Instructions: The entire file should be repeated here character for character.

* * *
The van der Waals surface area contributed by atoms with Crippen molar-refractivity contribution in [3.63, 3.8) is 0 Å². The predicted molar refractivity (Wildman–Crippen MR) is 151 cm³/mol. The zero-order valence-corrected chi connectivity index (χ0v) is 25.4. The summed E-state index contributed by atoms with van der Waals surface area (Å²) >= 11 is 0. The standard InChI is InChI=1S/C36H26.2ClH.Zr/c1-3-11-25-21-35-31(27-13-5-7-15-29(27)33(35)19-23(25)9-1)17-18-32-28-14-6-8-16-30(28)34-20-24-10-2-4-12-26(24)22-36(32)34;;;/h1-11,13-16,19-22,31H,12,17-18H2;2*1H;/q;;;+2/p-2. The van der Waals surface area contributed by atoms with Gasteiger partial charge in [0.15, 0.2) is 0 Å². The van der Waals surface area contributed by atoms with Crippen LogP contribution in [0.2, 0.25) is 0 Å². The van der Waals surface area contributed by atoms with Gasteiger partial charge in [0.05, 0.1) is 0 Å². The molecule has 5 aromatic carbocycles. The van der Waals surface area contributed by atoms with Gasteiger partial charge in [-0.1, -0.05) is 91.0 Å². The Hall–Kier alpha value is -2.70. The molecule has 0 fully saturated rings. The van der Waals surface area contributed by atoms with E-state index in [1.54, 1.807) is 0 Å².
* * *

The van der Waals surface area contributed by atoms with Crippen molar-refractivity contribution in [3.63, 3.8) is 0 Å². The predicted molar refractivity (Wildman–Crippen MR) is 151 cm³/mol. The zero-order valence-corrected chi connectivity index (χ0v) is 25.4. The summed E-state index contributed by atoms with van der Waals surface area (Å²) >= 11 is 0. The standard InChI is InChI=1S/C36H26.2ClH.Zr/c1-3-11-25-21-35-31(27-13-5-7-15-29(27)33(35)19-23(25)9-1)17-18-32-28-14-6-8-16-30(28)34-20-24-10-2-4-12-26(24)22-36(32)34;;;/h1-11,13-16,19-22,31H,12,17-18H2;2*1H;/q;;;+2/p-2. The van der Waals surface area contributed by atoms with Gasteiger partial charge in [0.15, 0.2) is 0 Å². The van der Waals surface area contributed by atoms with Crippen LogP contribution in [0.2, 0.25) is 0 Å². The van der Waals surface area contributed by atoms with Gasteiger partial charge in [0.05, 0.1) is 0 Å². The molecule has 5 aromatic carbocycles. The van der Waals surface area contributed by atoms with Gasteiger partial charge in [-0.1, -0.05) is 91.0 Å². The Hall–Kier alpha value is -2.70. The molecule has 0 fully saturated rings. The van der Waals surface area contributed by atoms with E-state index in [1.54, 1.807) is 0 Å².